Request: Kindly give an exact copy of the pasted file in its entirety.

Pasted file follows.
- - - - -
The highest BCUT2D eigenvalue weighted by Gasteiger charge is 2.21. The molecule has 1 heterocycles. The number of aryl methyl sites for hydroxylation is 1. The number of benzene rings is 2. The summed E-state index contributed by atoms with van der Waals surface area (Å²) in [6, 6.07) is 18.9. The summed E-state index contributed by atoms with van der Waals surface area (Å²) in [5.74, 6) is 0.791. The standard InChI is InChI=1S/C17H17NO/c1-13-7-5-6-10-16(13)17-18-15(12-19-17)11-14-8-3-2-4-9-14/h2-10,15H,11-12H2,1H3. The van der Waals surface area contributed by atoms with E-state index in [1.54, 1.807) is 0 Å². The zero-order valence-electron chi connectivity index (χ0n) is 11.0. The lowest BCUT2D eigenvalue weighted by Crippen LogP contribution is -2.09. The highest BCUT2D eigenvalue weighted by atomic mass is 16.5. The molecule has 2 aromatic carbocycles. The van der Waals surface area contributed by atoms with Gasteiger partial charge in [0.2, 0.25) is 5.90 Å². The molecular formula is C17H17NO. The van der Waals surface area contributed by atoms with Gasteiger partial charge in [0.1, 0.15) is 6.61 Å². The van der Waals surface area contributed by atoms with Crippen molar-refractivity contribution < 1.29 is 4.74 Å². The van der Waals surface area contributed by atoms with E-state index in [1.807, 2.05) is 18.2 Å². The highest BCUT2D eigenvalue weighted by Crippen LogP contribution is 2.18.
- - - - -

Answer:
The highest BCUT2D eigenvalue weighted by Gasteiger charge is 2.21. The molecule has 1 heterocycles. The number of aryl methyl sites for hydroxylation is 1. The number of benzene rings is 2. The summed E-state index contributed by atoms with van der Waals surface area (Å²) in [6, 6.07) is 18.9. The summed E-state index contributed by atoms with van der Waals surface area (Å²) in [5.74, 6) is 0.791. The standard InChI is InChI=1S/C17H17NO/c1-13-7-5-6-10-16(13)17-18-15(12-19-17)11-14-8-3-2-4-9-14/h2-10,15H,11-12H2,1H3. The van der Waals surface area contributed by atoms with E-state index in [1.54, 1.807) is 0 Å². The zero-order valence-electron chi connectivity index (χ0n) is 11.0. The lowest BCUT2D eigenvalue weighted by Crippen LogP contribution is -2.09. The highest BCUT2D eigenvalue weighted by atomic mass is 16.5. The molecule has 2 aromatic carbocycles. The van der Waals surface area contributed by atoms with Gasteiger partial charge in [0.2, 0.25) is 5.90 Å². The molecular formula is C17H17NO. The van der Waals surface area contributed by atoms with Gasteiger partial charge in [0.1, 0.15) is 6.61 Å². The van der Waals surface area contributed by atoms with Crippen molar-refractivity contribution < 1.29 is 4.74 Å². The van der Waals surface area contributed by atoms with E-state index in [1.807, 2.05) is 18.2 Å². The highest BCUT2D eigenvalue weighted by Crippen LogP contribution is 2.18.